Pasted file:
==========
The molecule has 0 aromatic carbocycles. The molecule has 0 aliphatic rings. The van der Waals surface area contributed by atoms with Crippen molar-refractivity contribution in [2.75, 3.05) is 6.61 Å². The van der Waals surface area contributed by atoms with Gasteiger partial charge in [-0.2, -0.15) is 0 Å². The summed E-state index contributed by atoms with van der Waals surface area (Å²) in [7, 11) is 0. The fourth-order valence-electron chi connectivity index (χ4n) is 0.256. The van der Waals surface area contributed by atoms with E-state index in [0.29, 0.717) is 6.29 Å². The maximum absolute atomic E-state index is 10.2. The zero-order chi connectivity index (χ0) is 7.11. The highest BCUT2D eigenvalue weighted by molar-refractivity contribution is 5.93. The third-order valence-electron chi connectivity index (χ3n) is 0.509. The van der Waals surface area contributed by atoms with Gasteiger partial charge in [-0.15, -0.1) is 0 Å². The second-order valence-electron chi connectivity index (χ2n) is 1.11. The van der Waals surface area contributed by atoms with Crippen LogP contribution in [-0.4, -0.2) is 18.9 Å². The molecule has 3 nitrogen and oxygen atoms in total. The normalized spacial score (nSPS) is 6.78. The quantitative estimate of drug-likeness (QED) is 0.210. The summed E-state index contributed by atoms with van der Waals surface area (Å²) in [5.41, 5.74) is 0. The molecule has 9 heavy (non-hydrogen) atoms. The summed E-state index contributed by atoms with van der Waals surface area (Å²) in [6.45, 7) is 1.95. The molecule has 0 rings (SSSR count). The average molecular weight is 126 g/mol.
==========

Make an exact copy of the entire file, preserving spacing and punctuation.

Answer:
The molecule has 0 aromatic carbocycles. The molecule has 0 aliphatic rings. The van der Waals surface area contributed by atoms with Crippen molar-refractivity contribution in [2.75, 3.05) is 6.61 Å². The van der Waals surface area contributed by atoms with Gasteiger partial charge in [-0.2, -0.15) is 0 Å². The summed E-state index contributed by atoms with van der Waals surface area (Å²) in [7, 11) is 0. The fourth-order valence-electron chi connectivity index (χ4n) is 0.256. The van der Waals surface area contributed by atoms with E-state index in [0.29, 0.717) is 6.29 Å². The maximum absolute atomic E-state index is 10.2. The zero-order chi connectivity index (χ0) is 7.11. The highest BCUT2D eigenvalue weighted by molar-refractivity contribution is 5.93. The third-order valence-electron chi connectivity index (χ3n) is 0.509. The van der Waals surface area contributed by atoms with Gasteiger partial charge in [-0.15, -0.1) is 0 Å². The second-order valence-electron chi connectivity index (χ2n) is 1.11. The van der Waals surface area contributed by atoms with Crippen LogP contribution in [-0.4, -0.2) is 18.9 Å². The molecule has 3 nitrogen and oxygen atoms in total. The normalized spacial score (nSPS) is 6.78. The quantitative estimate of drug-likeness (QED) is 0.210. The summed E-state index contributed by atoms with van der Waals surface area (Å²) in [5.41, 5.74) is 0. The molecule has 9 heavy (non-hydrogen) atoms. The summed E-state index contributed by atoms with van der Waals surface area (Å²) in [6.45, 7) is 1.95. The molecule has 0 rings (SSSR count). The average molecular weight is 126 g/mol.